PUBLIC SAFETY: Wyckoff Police Chief Benjamin Fox said animal control officers determined that a local dog was found with puncture wounds that don’t indicate an attack by a “pack” of coyotes, as one resident had claimed.
“Nobody ever saw the dog held by the throat. Nobody ever saw a ‘pack’ of coyotes,” Fox told CLIFFVIEW PILOT . “Apparently the dog was outside, and some puncture wounds on the back of the neck were observed.
“Animal control states that the woman reported that shortly after she saw a coyote in her driveway,” he said. “That’s much different than a ‘pack’ of coyotes that had a dog by the throat.”
The chief also noted that police were never called.
Fox’s remarks came in response to comments on CLIFFVIEW PILOT this morning by resident Karen LaCorte, who said that coyotes grabbed a neighbor’s cocker spaniel-poodle mix on Thursday, letting go because of an electronic fence collar.
“My neighbor’s dog was attacked,” she said. “The coyotes had the dog by [its] throat, then dropped it.”
The pet ( see photo ) suffered two sets of punctures wounds on his neck as a result and had to be treated at a local animal hospital, she said.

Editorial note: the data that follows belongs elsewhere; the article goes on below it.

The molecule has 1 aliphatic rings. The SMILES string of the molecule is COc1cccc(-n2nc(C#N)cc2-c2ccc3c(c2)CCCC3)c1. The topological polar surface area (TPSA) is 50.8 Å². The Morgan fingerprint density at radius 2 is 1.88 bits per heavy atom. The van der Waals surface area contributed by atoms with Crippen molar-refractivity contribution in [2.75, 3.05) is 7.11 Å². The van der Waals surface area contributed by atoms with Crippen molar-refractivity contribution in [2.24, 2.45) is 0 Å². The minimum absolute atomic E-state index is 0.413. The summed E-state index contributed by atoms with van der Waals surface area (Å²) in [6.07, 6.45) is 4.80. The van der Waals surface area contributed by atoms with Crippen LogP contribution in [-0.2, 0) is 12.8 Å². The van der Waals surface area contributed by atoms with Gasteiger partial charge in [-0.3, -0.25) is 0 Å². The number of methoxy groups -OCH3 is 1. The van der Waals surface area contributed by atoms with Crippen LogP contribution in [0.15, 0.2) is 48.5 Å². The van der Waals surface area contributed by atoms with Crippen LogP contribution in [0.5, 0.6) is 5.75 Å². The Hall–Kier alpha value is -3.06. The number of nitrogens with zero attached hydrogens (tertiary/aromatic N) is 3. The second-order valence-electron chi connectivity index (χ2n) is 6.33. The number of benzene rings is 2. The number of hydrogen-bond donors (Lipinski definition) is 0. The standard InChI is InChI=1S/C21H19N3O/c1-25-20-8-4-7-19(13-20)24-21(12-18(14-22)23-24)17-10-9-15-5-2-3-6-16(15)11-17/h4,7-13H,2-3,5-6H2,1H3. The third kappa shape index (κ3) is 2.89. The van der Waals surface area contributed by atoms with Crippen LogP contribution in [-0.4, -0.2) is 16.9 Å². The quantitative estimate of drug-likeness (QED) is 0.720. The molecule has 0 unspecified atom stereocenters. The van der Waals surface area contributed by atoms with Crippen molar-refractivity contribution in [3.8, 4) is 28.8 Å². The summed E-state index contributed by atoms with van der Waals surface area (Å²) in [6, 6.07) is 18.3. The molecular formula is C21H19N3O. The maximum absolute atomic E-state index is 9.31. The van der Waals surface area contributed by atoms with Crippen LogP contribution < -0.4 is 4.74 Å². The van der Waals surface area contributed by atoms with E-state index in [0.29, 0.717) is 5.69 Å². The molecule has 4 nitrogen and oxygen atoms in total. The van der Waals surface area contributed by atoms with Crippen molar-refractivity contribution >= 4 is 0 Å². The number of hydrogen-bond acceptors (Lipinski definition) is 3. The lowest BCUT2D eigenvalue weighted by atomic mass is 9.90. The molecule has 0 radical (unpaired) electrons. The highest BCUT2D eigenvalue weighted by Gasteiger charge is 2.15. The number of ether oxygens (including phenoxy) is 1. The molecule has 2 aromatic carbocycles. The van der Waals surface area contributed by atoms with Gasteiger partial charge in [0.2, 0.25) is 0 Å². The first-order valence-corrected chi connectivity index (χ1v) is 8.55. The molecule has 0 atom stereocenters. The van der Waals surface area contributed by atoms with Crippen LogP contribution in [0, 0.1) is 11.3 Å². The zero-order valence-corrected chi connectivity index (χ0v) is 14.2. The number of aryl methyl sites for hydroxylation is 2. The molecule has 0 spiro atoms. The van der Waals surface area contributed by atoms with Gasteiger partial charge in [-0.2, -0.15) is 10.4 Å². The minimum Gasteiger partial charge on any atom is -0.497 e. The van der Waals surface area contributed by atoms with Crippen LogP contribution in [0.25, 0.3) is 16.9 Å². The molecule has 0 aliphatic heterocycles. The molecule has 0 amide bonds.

LaCorte this afternoon said “two large coyotes were involved in [the] attack” and that she never spoke to a local animal control officer, speculating that perhaps it was her neighbor. She said she contacted state fish and wildlife officials because she believes they are the proper authorities in such cases.
“The pack has been in my yard every damned night,” LaCorte said. “One coyote was spotted yesterday with an injury to its leg and we’re wondering whether people are setting amateur traps.
“I’m supposed to go check the woods behind my house for them, but I’m hoping to avoid that.”
Coyotes reportedly killed nearly two dozen chickens in Mahwah two months ago. They also have been spotted recently in Elmwood Park, Englewood Cliffs and Saddle Brook.
Experts say you’re more likely to be bitten by your own dog. Coyotes rarely attack people and will run when approached — especially when you make eye contact, shout or open your jacket to appear larger, they say.
Still, encroachment by humans on their habitats, defense of their newborn and the need for food, water and shelter can make some Canis latrans aggressive.
Last week, a female jogger in San Diego reported being bitten by a coyote.
Earlier this month, a coyote attacked at least two people outside their homes in a northern Massachusetts town a little over a half-hour north of Boston, police there said. One man was bitten as he entered his home with his 4-year-old daughter and another “had to kick the animal several times” in his front yard, they said.
Unofficially, there have been roughly 160 confirmed non-fatal coyote attacks on humans in the U.S. in the past 50-60 years — most of them in California, authorities said. Two fatalities have been reported in that time.
Click here to sign up for Daily Voice's free daily emails and news alerts.